PHUKET: There aren’t many places to turn to in Thailand for the many thousands of destitute, HIV-positive women who have been cast out of their home communities due to ignorance, but the Life Home Project (LHP) on Phuket’s Sireh Island accepts such women from all over the nation, warmly welcoming them into their family.
Last month, the LHP took in four new cases, all from Songkhla province. The women joined the 17 other adults and 20 children, aged 3 to 16, already residing at the home.
Project director Daoroong “Joojee” Rodsomnam says: “Here they receive shelter, food, water, electricity, clothes and everything else they need, free of charge, as well as some vocational training.”
It’s an unprejudiced environment that lets the women and children have a better life, she says.
The LHP is a non-governmental organization set up as a charitable foundation under Thai law.
“Our project does not have a main sponsor. We just run on donations and apply for government funding. We don’t have a regular source of funding from month to month,” she notes.
But this is a special month for the LHP and the women it cares for. The St Patrick’s Ball, which was held in Phuket late last month, raised over 1 million baht (approx US$ 30,000) from ticket sales and an auction. On top of that, the Irish government donated an additional 300,000 baht.
“The people were very generous and it was a wonderful event. It means a lot to the women at the LHP and myself. We are very excited about what we can do and the people we can help with this money,” Joojee said.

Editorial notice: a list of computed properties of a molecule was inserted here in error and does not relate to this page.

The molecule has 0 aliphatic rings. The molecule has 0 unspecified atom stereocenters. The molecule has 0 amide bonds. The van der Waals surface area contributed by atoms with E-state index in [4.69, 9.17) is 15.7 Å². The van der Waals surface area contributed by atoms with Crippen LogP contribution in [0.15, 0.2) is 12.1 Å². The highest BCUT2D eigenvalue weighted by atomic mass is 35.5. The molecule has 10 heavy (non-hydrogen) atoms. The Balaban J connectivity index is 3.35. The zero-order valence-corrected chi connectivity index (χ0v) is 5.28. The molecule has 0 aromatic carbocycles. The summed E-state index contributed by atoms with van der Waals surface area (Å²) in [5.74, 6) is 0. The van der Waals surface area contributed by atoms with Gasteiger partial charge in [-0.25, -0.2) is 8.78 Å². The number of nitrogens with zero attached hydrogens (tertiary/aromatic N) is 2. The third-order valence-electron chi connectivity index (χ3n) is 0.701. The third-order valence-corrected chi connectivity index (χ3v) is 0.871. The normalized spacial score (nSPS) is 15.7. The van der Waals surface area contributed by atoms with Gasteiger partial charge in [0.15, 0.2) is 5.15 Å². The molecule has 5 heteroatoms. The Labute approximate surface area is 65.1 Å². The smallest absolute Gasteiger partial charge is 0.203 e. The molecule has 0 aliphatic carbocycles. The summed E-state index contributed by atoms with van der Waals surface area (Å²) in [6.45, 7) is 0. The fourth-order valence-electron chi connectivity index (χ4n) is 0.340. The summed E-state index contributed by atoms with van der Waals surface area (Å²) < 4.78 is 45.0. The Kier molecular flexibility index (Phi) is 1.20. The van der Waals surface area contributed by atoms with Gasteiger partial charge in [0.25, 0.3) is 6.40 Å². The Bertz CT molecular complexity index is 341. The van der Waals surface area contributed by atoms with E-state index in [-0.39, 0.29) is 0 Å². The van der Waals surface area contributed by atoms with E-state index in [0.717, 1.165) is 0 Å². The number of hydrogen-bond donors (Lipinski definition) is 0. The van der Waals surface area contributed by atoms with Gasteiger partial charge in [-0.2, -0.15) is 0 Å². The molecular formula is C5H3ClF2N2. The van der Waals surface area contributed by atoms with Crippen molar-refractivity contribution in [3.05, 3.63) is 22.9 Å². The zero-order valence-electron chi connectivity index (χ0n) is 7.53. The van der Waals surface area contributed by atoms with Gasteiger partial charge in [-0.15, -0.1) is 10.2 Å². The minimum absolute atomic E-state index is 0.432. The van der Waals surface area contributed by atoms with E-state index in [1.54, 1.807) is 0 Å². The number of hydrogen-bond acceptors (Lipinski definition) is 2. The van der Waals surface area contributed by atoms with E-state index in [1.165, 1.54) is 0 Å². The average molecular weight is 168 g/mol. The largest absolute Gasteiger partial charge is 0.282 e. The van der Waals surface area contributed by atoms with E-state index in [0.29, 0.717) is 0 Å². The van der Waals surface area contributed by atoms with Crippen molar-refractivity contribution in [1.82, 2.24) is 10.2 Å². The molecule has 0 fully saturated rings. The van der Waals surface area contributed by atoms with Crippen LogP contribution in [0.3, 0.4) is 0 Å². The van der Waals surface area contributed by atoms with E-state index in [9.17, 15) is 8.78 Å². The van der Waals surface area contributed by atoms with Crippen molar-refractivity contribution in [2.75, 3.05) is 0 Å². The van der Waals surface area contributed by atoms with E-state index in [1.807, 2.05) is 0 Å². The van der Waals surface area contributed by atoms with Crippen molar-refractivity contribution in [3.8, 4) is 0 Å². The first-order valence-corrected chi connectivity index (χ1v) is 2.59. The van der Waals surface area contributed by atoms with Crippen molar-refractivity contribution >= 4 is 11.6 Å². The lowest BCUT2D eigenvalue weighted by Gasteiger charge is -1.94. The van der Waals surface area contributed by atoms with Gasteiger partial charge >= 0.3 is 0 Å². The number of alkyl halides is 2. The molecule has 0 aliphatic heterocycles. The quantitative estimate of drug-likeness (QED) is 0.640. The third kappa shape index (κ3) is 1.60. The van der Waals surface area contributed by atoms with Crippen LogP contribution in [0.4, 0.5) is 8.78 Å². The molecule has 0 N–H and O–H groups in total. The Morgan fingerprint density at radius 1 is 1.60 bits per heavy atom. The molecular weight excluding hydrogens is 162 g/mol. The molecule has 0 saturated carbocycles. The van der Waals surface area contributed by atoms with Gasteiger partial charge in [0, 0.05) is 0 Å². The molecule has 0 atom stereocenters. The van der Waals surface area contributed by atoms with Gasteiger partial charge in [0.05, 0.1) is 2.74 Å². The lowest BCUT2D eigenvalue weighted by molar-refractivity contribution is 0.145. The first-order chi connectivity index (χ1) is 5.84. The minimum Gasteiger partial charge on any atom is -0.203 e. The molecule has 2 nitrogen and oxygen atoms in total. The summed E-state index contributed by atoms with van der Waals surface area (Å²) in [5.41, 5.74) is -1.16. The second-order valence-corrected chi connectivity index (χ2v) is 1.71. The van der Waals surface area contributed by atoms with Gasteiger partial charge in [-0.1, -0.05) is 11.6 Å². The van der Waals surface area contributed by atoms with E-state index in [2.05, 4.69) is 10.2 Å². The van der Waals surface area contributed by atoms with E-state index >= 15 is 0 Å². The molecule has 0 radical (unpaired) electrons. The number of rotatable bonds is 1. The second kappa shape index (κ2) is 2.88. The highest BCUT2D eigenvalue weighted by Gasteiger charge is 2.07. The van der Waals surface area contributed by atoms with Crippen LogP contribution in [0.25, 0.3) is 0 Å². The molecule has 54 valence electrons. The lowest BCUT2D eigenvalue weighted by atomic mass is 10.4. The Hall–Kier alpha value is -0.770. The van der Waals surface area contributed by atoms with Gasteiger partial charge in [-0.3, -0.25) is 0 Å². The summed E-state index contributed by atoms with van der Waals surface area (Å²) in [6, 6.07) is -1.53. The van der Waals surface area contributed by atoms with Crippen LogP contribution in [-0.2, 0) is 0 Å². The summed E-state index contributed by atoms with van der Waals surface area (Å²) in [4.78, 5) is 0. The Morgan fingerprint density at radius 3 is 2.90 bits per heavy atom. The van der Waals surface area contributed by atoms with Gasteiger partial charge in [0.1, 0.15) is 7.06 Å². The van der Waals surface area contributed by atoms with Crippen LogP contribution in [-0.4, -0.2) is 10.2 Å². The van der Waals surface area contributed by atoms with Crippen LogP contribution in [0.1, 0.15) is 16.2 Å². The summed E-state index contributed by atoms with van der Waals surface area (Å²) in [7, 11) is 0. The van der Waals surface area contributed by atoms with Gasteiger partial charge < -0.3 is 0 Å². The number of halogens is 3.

The 300,000 baht donation from the Irish Government will go toward repairing and maintaining the five-year-old home and its problematic water supply system.
The remainder will help the LHP continue to provide for its residents, fund its scholarship program for 170 children with AIDS, and buy materials the women need to learn new vocations like sewing, painting and handicraft production.
“We will try to make this money last,” Joojee explains.
Although they do a good job alleviating the physical and social trauma that comes with HIV/Aids, the LHP is well aware that prevention and education are the best ways to mitigate the spread of the disease.
The reason the women end up at the home is all too often the same, she explains.
“When her family and community find out she has HIV, they don’t want to take care of her because they are afraid [of becoming infected themselves]. Often, [the infected person] also loses her job.
“We [try to] discuss the situation with the family and inform them about Aids. We tell them that they can have contact with the infected person without catching it themselves, and that it is not dangerous because HIV does not spread by touch.
“Someone who gets infected with HIV is still the same person. That’s what these families need to realize,” Joojee says.
The LHP also runs an Aids awareness program in schools throughout Phuket.
According to the Phuket Public Health Office, there were 7,162 registered HIV patients in Phuket as of last month. This represents an increase of 212 cases over the past seven months.
If you would like to help the LHP, telephone 076-614060 or email firstname.lastname@example.org.
— Alexandra Andersson
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